You probably know that mutual funds are an extremely popular way to invest. But you may be in the dark about the different forms they take, and how they actually work. We're here to shed a little light on the subject.
A great big money pool
Imagine that you want to buy stock in a dozen companies -- but you only have $100. With that paltry nest egg, you might be able to buy one or two shares of one or two companies, but you probably can't buy all the holdings you want.
Now suppose you've got a friend who also has $100. In fact, you have 20 friends, each with $100. If you all pool your money together, you'll have $2,000 -- enough to buy a few shares apiece in a bunch of different companies. Scale that scenario up to include thousands of people chipping in with their own contributions, and you've got the basics of mutual funds.
Many people love mutual funds because they require very little work from individual investors. You send in your money, and the manager or managers running each fund decides how to invest it, often with the help of dozens of employees who research stocks. Some mutual funds have billions of dollars at their disposal, and own chunks of hundreds of different companies in the form of stocks and bonds.
Most mutual funds are "actively managed." Shareholders in these funds pay a yearly fee, usually collected as a percentage of their holdings (the expense ratio), to compensate the fund's manager for actively researching, buying, and selling stocks or bonds within the fund. When you buy mutual fund shares, you become a shareholder -- an owner -- of that mutual fund, with voting rights in proportion to your ownership of the fund.
Mutual funds come in every possible size and shape. Here's a quick list of their general categories.
Bond funds invest in the IOUs, or debt, issued by companies or governments. A bond's purchaser is essentially lending money to its issuer. In return, the issuer pays regular interest on the amount borrowed, and returns the total amount of money at the end of a fixed period of time. Usually, the amount of interest paid (the coupon) is fixed at a set percentage of the amount invested. That's why bonds are called "fixed-income" investments.
General equity or stock funds
Each share of stock represents partial ownership, or equity, in a corporation. Stock investors hope to see the value of that company increase over time. Stocks are often categorized by their capitalization or "market cap" -- the number of shares they have outstanding, multiplied by their current share price. Like fountain drinks, cars, and basketball players, market caps come in three basic sizes: small, medium, and large. Many mutual funds invest primarily in companies fitting one of these sizes, making them large-cap, mid-cap, or small-cap funds. Additionally, mutual funds are often categorized by the type of stock they buy: fast-growing stocks, stocks currently selling at an excellent value, or a blend of the two.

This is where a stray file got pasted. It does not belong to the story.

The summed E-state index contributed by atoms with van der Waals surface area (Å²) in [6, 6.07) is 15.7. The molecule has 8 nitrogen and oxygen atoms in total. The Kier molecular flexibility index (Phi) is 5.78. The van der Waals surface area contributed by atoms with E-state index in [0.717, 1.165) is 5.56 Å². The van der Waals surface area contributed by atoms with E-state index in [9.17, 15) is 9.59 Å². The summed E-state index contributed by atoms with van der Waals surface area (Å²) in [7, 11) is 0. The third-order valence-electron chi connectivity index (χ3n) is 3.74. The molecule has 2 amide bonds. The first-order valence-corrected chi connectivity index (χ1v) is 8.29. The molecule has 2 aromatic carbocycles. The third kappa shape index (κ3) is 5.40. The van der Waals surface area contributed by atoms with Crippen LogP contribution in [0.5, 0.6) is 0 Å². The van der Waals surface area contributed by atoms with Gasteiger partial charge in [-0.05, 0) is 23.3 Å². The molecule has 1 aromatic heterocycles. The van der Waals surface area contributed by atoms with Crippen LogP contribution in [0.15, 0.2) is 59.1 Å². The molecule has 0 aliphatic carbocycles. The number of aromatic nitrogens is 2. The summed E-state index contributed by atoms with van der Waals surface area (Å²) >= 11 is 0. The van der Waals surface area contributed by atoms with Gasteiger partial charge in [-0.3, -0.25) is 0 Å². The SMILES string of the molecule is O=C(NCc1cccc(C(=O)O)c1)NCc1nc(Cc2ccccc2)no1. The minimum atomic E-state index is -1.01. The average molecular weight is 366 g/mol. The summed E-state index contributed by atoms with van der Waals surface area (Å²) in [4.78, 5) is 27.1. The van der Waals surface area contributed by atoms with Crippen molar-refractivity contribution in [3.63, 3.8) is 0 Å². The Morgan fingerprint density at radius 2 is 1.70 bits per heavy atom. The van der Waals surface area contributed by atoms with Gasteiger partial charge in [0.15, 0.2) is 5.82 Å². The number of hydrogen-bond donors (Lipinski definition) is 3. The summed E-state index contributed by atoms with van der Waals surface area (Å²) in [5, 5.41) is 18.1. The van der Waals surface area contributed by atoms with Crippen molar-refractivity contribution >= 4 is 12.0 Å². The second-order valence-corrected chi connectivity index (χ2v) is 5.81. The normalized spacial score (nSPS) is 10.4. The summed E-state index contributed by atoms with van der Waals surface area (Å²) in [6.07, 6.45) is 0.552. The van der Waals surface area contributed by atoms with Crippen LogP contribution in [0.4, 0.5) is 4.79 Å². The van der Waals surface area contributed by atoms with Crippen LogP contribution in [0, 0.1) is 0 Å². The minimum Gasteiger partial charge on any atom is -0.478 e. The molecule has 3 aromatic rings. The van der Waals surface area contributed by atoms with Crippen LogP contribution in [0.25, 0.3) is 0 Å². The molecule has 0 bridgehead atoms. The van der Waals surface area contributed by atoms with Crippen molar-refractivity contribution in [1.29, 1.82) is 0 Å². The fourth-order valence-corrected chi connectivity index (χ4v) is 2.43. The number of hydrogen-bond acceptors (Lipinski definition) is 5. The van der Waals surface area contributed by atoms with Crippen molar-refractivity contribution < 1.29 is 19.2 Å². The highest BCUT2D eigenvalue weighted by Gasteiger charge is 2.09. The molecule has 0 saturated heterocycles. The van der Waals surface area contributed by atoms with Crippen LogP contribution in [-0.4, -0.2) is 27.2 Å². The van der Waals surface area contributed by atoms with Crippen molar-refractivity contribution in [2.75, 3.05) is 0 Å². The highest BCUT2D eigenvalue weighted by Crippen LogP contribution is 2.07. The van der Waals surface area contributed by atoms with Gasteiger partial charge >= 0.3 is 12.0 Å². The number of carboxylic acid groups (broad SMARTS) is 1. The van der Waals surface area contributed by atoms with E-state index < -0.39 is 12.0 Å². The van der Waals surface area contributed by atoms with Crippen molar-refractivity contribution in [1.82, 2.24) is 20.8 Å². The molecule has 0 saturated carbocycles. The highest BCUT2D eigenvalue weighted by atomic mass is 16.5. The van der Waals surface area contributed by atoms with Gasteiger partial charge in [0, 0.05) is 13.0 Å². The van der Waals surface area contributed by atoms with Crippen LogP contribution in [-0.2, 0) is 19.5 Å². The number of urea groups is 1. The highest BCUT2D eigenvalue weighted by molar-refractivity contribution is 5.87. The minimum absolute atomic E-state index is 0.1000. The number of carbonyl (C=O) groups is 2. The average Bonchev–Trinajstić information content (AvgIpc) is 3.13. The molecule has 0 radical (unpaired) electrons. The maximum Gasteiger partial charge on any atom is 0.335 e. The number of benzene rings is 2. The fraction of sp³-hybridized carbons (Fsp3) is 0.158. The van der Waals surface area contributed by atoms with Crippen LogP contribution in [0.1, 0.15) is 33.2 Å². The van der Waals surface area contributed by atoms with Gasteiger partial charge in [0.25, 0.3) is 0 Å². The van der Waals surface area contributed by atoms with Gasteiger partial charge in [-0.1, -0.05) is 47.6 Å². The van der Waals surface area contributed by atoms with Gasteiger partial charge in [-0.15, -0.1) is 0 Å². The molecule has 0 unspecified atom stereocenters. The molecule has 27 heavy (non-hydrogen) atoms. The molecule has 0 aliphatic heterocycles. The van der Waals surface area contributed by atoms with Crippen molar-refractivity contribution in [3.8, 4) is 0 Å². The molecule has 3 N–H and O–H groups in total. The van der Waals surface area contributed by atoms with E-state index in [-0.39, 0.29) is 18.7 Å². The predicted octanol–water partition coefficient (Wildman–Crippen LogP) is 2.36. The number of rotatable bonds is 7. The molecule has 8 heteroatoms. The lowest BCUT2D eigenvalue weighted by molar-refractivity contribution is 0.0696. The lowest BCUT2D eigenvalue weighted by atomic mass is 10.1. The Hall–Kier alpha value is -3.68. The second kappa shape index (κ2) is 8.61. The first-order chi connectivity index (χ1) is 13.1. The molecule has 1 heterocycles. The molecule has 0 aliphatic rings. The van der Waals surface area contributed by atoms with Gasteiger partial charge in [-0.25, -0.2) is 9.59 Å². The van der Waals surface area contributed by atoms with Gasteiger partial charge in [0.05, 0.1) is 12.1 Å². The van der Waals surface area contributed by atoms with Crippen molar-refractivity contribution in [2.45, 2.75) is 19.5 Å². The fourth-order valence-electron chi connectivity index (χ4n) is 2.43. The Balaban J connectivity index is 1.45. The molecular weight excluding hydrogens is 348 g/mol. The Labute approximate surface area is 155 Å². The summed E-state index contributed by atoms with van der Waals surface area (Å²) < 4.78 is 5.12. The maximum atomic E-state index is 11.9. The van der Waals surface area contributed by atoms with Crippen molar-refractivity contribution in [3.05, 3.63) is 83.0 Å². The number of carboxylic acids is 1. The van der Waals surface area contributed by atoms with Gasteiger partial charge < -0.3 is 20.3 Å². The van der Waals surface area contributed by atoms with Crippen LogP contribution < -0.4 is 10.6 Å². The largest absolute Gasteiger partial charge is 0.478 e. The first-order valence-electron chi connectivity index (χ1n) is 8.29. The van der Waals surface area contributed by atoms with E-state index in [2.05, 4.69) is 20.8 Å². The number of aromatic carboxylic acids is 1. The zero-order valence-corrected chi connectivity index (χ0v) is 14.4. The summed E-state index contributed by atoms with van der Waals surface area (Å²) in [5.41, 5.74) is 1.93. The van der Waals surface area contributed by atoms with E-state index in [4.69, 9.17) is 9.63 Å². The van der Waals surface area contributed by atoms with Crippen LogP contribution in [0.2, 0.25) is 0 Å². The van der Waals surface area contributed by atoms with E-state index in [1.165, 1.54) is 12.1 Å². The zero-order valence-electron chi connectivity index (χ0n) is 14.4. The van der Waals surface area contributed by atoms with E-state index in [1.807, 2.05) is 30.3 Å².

Balanced funds mix stocks and bonds. A typical balanced fund might contain about 50%-65% stocks, and hold the rest of the shareholder's money in bonds and cash. The ratio of stocks to bonds in a specific balanced fund is crucial to understanding that fund's inherent risks and rewards.
Global or international funds
Global and international funds invest in companies headquartered outside the United States. In general, international funds are much more volatile than domestic funds, generally investing only in foreign companies. In contrast, global funds may invest in both foreign and U.S.-based companies.
Sector funds invest in one particular slice of the economy: technology, banking, computers, the Internet, llamas, etc. (OK, maybe not that last one.) Sector funds can be extremely volatile, because individual portions of the broad market can quickly gain or lose favor in Wall Street's eyes. Energy stocks, for example, may be red-hot while gas prices are high, only to cool off rapidly when prices fall.
In addition, there's one more form of mutual fund that's even easier and more popular than many of its peers. Read on to discover the ins and outs of index funds.